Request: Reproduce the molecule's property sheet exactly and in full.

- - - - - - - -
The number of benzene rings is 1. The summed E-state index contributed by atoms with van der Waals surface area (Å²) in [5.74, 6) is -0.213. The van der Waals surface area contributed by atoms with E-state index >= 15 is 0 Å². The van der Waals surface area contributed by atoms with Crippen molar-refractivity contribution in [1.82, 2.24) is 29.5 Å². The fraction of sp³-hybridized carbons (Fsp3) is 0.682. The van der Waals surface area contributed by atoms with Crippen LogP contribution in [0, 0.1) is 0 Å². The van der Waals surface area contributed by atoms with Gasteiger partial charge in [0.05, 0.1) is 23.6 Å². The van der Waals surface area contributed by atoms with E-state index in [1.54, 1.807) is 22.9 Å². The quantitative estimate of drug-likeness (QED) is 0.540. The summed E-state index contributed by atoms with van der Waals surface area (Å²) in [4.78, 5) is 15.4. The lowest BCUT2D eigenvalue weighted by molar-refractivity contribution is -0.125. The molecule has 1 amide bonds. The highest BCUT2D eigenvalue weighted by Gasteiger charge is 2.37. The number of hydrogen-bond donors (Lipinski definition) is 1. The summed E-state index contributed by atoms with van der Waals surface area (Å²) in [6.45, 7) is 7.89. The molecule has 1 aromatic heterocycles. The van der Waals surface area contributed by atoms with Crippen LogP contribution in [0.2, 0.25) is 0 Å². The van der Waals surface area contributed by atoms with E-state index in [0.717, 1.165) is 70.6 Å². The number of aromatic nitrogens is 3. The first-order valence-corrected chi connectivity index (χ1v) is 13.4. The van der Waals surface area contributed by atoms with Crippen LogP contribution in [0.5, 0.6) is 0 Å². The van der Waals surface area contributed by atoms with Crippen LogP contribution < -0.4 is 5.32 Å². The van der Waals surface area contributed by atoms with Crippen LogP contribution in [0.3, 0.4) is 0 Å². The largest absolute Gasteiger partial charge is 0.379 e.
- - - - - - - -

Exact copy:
The number of benzene rings is 1. The summed E-state index contributed by atoms with van der Waals surface area (Å²) in [5.74, 6) is -0.213. The van der Waals surface area contributed by atoms with E-state index >= 15 is 0 Å². The van der Waals surface area contributed by atoms with Crippen molar-refractivity contribution in [1.82, 2.24) is 29.5 Å². The fraction of sp³-hybridized carbons (Fsp3) is 0.682. The van der Waals surface area contributed by atoms with Crippen LogP contribution in [0, 0.1) is 0 Å². The van der Waals surface area contributed by atoms with Gasteiger partial charge in [0.05, 0.1) is 23.6 Å². The van der Waals surface area contributed by atoms with E-state index in [1.54, 1.807) is 22.9 Å². The quantitative estimate of drug-likeness (QED) is 0.540. The summed E-state index contributed by atoms with van der Waals surface area (Å²) in [4.78, 5) is 15.4. The lowest BCUT2D eigenvalue weighted by molar-refractivity contribution is -0.125. The molecule has 1 amide bonds. The highest BCUT2D eigenvalue weighted by Gasteiger charge is 2.37. The number of hydrogen-bond donors (Lipinski definition) is 1. The summed E-state index contributed by atoms with van der Waals surface area (Å²) in [6.45, 7) is 7.89. The molecule has 1 aromatic heterocycles. The van der Waals surface area contributed by atoms with Crippen LogP contribution in [0.2, 0.25) is 0 Å². The van der Waals surface area contributed by atoms with E-state index in [0.717, 1.165) is 70.6 Å². The number of aromatic nitrogens is 3. The first-order valence-corrected chi connectivity index (χ1v) is 13.4. The van der Waals surface area contributed by atoms with Crippen LogP contribution in [0.5, 0.6) is 0 Å². The van der Waals surface area contributed by atoms with Crippen LogP contribution < -0.4 is 5.32 Å². The van der Waals surface area contributed by atoms with Crippen LogP contribution in [0.3, 0.4) is 0 Å². The largest absolute Gasteiger partial charge is 0.379 e.